The population of the iconic western Atlantic bluefin tuna—the giant fish featured in fishing reality shows and at the top of many sushi menus—has declined and is experiencing overfishing, according to a new stock assessment by scientists at the International Commission for the Conservation of Atlantic Tunas (ICCAT).
When the last assessment was conducted in 2017, ICCAT’s scientists carefully explained to fishery managers that the quota the Commission was set to adopt for the western Atlantic Ocean—2,350 metric tons—would lead to a decline in the western bluefin population and would necessitate a lower quota in 2020. However, Commission members ignored that warning and raised the quota. And the latest assessment shows that the population has indeed declined—by an even greater magnitude than scientists expected. Interestingly, the decision to boost the quota didn’t even pay off economically: According to a new report from Pew, the price of bluefin has declined in recent years, likely due to a substantial oversupply in the global marketplace—and that was before the market impacts related to the ongoing COVID-19 pandemic.
Over the next eight weeks, ICCAT member governments will negotiate western bluefin quotas and decide on a quota for next year and possibly beyond. The only government proposal on the table—from the U.S.—does not specify a 2021 quota recommendation. This leaves the door open for a rollover of the existing limit of 2,350 metric tons, which the science clearly states would result in a 94% chance of overfishing that year. In fact, ICCAT’s scientists have said that any quota larger than 1,000 metric tons will lead to further decline and will require greater catch reductions in future years.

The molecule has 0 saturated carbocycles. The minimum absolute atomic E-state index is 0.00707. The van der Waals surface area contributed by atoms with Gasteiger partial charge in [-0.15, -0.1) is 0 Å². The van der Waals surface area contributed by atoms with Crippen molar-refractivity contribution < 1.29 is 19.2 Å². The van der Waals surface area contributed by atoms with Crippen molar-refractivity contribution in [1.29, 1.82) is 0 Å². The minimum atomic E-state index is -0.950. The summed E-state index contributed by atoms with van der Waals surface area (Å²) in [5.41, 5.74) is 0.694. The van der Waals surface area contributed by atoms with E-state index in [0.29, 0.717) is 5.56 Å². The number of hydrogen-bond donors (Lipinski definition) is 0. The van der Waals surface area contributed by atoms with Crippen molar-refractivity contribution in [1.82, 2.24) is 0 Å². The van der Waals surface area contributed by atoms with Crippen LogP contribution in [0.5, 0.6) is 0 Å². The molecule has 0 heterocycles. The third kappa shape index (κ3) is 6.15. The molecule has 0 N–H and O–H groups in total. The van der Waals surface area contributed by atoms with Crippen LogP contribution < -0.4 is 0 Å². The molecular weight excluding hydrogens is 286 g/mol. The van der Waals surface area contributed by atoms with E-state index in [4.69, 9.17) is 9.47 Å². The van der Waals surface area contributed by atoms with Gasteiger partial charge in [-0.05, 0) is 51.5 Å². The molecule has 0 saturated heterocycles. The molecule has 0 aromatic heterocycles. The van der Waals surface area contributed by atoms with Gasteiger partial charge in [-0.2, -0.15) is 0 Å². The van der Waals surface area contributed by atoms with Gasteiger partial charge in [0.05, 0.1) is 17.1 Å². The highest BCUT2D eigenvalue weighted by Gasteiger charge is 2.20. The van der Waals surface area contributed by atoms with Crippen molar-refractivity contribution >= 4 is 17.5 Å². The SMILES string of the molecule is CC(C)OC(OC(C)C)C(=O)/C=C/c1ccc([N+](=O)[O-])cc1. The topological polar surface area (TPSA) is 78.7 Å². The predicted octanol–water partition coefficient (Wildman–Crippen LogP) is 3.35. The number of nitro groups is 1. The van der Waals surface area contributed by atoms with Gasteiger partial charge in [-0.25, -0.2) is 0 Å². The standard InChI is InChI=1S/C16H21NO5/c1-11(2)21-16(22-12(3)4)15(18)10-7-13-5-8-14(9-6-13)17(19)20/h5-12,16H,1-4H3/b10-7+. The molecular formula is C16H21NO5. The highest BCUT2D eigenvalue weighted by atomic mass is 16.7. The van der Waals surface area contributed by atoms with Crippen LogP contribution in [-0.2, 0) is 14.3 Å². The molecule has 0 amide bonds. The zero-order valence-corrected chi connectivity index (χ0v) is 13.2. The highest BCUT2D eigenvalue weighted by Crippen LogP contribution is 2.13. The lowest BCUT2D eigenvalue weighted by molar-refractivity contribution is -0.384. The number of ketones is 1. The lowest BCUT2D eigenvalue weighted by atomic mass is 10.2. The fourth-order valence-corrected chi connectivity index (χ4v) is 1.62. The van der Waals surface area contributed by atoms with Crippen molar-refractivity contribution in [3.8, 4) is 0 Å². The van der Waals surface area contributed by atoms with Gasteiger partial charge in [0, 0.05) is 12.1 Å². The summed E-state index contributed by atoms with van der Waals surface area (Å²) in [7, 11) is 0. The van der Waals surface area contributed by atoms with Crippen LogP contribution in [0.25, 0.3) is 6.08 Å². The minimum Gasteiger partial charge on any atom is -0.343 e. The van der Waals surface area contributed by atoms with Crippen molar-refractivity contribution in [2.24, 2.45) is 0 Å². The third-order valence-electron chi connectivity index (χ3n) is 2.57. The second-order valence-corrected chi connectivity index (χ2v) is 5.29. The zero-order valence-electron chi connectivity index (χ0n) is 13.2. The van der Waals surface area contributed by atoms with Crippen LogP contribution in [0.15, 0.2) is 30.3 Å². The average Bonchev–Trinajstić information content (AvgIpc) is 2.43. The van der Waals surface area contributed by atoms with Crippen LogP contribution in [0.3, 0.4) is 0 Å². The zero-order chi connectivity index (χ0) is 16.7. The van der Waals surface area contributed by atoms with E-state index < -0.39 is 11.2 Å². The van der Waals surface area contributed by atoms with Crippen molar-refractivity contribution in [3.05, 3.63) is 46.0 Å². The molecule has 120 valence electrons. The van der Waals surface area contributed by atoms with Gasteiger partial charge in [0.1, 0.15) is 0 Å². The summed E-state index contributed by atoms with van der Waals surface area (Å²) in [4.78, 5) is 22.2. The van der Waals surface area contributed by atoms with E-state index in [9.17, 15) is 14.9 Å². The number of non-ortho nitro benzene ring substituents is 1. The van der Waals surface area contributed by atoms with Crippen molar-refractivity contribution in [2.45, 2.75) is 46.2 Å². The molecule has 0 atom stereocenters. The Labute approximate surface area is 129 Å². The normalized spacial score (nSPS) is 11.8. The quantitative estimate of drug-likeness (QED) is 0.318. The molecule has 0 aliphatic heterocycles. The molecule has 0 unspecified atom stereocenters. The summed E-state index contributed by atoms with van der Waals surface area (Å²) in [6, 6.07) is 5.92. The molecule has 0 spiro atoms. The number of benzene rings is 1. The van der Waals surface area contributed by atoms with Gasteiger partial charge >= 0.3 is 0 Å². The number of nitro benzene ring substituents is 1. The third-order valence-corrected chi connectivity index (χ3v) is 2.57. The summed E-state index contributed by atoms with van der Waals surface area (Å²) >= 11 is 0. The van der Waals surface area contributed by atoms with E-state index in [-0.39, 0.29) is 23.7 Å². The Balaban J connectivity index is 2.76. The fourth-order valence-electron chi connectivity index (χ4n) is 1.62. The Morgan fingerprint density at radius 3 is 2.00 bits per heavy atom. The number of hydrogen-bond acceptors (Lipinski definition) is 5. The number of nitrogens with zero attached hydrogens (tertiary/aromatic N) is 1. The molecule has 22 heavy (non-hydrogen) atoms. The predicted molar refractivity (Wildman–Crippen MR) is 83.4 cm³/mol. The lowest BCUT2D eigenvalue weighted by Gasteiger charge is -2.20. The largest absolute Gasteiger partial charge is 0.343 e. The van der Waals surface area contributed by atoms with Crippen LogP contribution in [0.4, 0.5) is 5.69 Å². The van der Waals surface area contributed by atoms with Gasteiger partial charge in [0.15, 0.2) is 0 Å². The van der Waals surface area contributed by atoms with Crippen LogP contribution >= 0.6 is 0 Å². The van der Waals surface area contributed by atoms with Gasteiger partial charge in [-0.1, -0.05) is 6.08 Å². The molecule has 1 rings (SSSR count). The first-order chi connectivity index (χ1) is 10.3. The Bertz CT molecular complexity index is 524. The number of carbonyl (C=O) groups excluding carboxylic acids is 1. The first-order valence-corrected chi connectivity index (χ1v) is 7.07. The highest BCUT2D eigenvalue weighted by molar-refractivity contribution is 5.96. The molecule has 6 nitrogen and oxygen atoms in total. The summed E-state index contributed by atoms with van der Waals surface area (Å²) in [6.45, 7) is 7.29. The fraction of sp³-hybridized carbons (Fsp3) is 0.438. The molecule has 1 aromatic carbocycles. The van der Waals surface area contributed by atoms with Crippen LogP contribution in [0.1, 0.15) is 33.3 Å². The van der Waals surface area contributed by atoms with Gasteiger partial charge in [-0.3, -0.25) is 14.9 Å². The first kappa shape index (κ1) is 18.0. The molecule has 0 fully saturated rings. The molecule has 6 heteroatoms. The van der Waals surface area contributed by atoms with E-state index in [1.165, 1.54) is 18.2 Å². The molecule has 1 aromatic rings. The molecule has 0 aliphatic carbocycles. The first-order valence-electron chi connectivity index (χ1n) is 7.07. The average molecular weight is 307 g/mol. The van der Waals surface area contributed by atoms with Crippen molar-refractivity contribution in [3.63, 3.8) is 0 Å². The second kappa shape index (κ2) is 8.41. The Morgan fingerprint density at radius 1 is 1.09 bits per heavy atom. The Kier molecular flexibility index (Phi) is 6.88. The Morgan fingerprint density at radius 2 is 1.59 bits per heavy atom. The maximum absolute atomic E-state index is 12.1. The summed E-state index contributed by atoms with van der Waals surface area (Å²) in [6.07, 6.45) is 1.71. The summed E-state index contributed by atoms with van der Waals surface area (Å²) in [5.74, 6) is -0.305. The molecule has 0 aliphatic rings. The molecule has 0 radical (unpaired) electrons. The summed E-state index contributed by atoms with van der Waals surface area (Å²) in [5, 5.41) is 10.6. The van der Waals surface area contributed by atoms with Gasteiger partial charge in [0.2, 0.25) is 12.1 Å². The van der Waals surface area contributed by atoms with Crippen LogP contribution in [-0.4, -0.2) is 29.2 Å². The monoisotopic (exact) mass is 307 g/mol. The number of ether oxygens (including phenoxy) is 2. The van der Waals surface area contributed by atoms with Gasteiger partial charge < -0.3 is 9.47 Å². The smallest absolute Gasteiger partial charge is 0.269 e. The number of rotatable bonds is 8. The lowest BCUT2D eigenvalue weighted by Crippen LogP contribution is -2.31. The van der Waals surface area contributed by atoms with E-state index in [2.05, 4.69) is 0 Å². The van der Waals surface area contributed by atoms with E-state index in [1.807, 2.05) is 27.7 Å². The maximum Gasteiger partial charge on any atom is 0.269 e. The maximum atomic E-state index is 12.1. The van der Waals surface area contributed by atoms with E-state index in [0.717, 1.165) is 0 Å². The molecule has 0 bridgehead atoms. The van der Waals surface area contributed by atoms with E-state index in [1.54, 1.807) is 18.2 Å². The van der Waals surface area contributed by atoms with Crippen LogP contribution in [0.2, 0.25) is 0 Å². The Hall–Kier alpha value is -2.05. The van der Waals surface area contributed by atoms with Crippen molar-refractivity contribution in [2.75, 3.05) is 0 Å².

That said, a proposal from the chair of ICCAT’s subsidiary body charged with negotiating bluefin catch limits, to adopt an interim total allowable catch (TAC) for 2021, has at least a 50% chance of ending and preventing overfishing. Although that’s not a high probability of success, it is significantly better than the 6% chance under a quota rollover scenario. At a time when negotiations are electronic versus in person, and hammering out disagreements is much harder than in years past, the chair’s proposal represents a strong compromise. Importantly, it also meets the minimum threshold for recovery under U.S. law for managing fisheries, something the U.S. proposal does not guarantee.
The U.S., Canada, and Japan are the primary fishers of and markets for western Atlantic bluefin. It is critical that these countries embrace their roles as ICCAT leaders and support the chair’s proposal to cut the TAC and end overfishing. For the U.S., that would mean withdrawing its proposal.
If they don’t, other ICCAT parties may need to step up as voices for conservation to persuade the Commission to adopt the chair’s sensible plan.
ICCAT must stop raising quotas at the slightest sign of good news, as it did in 2017, and opposing decreases when the news is unequivocally bad. Instead, the Commission should focus managers’ and scientists’ attention on advancing harvest strategies—a more stable, predictable, and science-based management approach that would significantly increase the likelihood of this population rebuilding and stabilizing at a sustainable level.
Western Atlantic bluefin is worth at least $20 million to fishing operations and is a vital part of the ocean ecosystem. ICCAT must move forward to safeguard the stock in 2021 and into the future.
Grantly Galland works on The Pew Charitable Trusts’ international fisheries project.